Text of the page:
Surgeons must consider the fact that "satisfaction paradox" patients might often not need surgery. Postoperatively, this group of patients showed the least increase in both quality of vision and quality of life with surgery out of all four groups. They were probably happy before surgery, and also afterwards. It is therefore possible that this group of patients did not show significant symptoms from their cataract and they simply had cataract surgery because they were advised to do so. Prior to surgery, patients must be asked whether they feel constrained in their daily life by their decreased vision. Quite often patients from this group will not complain of any significant visual problems. If the cataract is not too significant, delaying surgery may be the best decision for these patients.
With regards to the "dissatisfaction dilemma" group, there may be several causes for low satisfaction in these patients, including: poorer visual function in comparison to measured VA; unrealistically high expectations; feelings of 'depression'. There are several factors that would cause a disparity between visual function and measured VA, such as poor contrast sensitivity due to higher order aberrations, or worse near acuity than before surgery due to a loss in depth of field or hyperopic shift in refraction compared with before surgery. Such phenomena can cause a change in the daily functional vision and can be disturbing to the patient, especially if not corrected with glasses as needed.
As pointed out earlier, patient expectations may have been too high before surgery. In these cases there is a need for a particularly thorough informed consent process preceding surgery. Finally, referral to a psychologist for additional help may be appropriate for some patients in this group, especially if no other obvious reasons for the dissatisfaction can be identified.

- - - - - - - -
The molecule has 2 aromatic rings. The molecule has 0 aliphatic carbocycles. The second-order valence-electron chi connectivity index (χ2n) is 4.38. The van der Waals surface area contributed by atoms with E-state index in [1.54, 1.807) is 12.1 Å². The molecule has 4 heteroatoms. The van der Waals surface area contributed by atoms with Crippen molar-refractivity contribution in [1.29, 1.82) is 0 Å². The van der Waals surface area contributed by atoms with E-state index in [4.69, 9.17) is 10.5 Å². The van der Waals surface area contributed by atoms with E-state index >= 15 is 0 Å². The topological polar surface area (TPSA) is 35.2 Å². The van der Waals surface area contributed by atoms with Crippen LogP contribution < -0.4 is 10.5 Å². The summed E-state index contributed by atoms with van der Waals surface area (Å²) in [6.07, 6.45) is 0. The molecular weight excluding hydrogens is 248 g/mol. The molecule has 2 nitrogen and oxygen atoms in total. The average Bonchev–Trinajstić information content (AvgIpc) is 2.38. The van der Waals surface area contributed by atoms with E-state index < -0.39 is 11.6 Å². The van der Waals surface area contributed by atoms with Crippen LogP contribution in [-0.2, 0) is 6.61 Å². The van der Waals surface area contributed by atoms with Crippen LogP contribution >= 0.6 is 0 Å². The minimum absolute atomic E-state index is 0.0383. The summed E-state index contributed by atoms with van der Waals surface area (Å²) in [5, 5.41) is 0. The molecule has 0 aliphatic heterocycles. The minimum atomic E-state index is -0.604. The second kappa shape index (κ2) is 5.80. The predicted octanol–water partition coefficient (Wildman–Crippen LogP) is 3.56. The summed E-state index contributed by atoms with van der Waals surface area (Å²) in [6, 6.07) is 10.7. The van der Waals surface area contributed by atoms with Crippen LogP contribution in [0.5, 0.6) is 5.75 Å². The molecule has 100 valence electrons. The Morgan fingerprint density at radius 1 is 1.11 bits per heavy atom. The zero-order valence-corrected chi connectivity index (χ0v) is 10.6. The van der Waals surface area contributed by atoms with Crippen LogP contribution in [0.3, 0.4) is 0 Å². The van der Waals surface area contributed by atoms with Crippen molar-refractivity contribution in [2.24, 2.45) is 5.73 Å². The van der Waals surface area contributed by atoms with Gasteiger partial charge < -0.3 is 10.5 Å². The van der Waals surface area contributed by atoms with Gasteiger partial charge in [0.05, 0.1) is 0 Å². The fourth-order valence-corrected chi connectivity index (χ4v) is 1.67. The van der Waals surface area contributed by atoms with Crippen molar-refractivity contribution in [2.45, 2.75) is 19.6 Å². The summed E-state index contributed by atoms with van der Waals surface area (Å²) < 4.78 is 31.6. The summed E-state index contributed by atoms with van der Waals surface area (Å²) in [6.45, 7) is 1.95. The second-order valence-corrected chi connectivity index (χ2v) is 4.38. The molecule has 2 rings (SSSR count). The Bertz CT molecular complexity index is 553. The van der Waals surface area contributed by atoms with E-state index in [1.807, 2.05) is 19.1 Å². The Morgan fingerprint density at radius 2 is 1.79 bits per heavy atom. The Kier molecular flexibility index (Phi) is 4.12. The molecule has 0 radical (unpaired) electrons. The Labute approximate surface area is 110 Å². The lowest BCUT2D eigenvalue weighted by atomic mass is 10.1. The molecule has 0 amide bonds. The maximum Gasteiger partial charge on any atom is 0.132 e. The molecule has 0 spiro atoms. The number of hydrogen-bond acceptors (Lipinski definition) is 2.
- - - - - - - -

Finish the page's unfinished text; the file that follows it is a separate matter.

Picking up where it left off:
How can we make every patient happy?
In summary, cataract surgery generally improves the self-reported quality of life in patients with age-related cataract as expected. Categorizing patients according to their own estimation of visual function and the measured VA seems to be a promising way of identifying the causes of unhappiness after surgery.
The decision of whether and when to perform cataract surgery in patients with little or no complaints should be tuned more to the needs of these patients, since they were the ones that profited the least from surgery, even though satisfied. But these patients would probably also have been satisfied without surgery. On the other hand, in some patients who are less satisfied after surgery, even though their VA is good and after ruling out other causes for poor functional vision, a referral to a clinical psychologist for further work-up may be helpful.
Lastly, future studies should help to preoperatively identify patients who fall into the category of "dissatisfaction dilemma" because of unrealistically high expectations, and informed consent should be modified accordingly for these patients.